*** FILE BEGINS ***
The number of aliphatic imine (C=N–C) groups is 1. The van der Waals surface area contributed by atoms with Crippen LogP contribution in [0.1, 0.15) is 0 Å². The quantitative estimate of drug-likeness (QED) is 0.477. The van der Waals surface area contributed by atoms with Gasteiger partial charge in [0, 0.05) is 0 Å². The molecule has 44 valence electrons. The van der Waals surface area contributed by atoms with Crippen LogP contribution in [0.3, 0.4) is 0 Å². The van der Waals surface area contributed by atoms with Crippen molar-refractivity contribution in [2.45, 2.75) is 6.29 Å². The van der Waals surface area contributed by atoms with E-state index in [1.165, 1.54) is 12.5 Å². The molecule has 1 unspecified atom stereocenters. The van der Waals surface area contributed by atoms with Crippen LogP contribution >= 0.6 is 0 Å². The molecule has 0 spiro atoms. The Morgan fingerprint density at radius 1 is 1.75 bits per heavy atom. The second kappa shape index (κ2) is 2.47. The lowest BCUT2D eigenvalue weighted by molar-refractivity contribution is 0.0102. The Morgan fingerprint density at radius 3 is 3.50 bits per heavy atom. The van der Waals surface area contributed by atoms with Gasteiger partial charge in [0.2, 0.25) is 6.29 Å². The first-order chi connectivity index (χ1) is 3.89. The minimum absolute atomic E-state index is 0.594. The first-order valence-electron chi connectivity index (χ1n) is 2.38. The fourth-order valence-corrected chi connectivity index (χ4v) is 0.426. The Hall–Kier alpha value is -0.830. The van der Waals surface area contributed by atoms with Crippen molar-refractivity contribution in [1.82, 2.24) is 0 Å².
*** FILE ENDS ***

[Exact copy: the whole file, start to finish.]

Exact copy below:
The number of aliphatic imine (C=N–C) groups is 1. The van der Waals surface area contributed by atoms with Crippen LogP contribution in [0.1, 0.15) is 0 Å². The quantitative estimate of drug-likeness (QED) is 0.477. The van der Waals surface area contributed by atoms with Gasteiger partial charge in [0, 0.05) is 0 Å². The molecule has 44 valence electrons. The van der Waals surface area contributed by atoms with Crippen LogP contribution in [0.3, 0.4) is 0 Å². The van der Waals surface area contributed by atoms with Crippen molar-refractivity contribution in [2.45, 2.75) is 6.29 Å². The van der Waals surface area contributed by atoms with E-state index in [1.165, 1.54) is 12.5 Å². The molecule has 1 unspecified atom stereocenters. The van der Waals surface area contributed by atoms with Crippen LogP contribution >= 0.6 is 0 Å². The molecule has 0 spiro atoms. The Morgan fingerprint density at radius 1 is 1.75 bits per heavy atom. The second kappa shape index (κ2) is 2.47. The lowest BCUT2D eigenvalue weighted by molar-refractivity contribution is 0.0102. The Morgan fingerprint density at radius 3 is 3.50 bits per heavy atom. The van der Waals surface area contributed by atoms with Gasteiger partial charge in [0.2, 0.25) is 6.29 Å². The first-order chi connectivity index (χ1) is 3.89. The minimum absolute atomic E-state index is 0.594. The first-order valence-electron chi connectivity index (χ1n) is 2.38. The fourth-order valence-corrected chi connectivity index (χ4v) is 0.426. The Hall–Kier alpha value is -0.830. The van der Waals surface area contributed by atoms with Crippen molar-refractivity contribution in [1.82, 2.24) is 0 Å².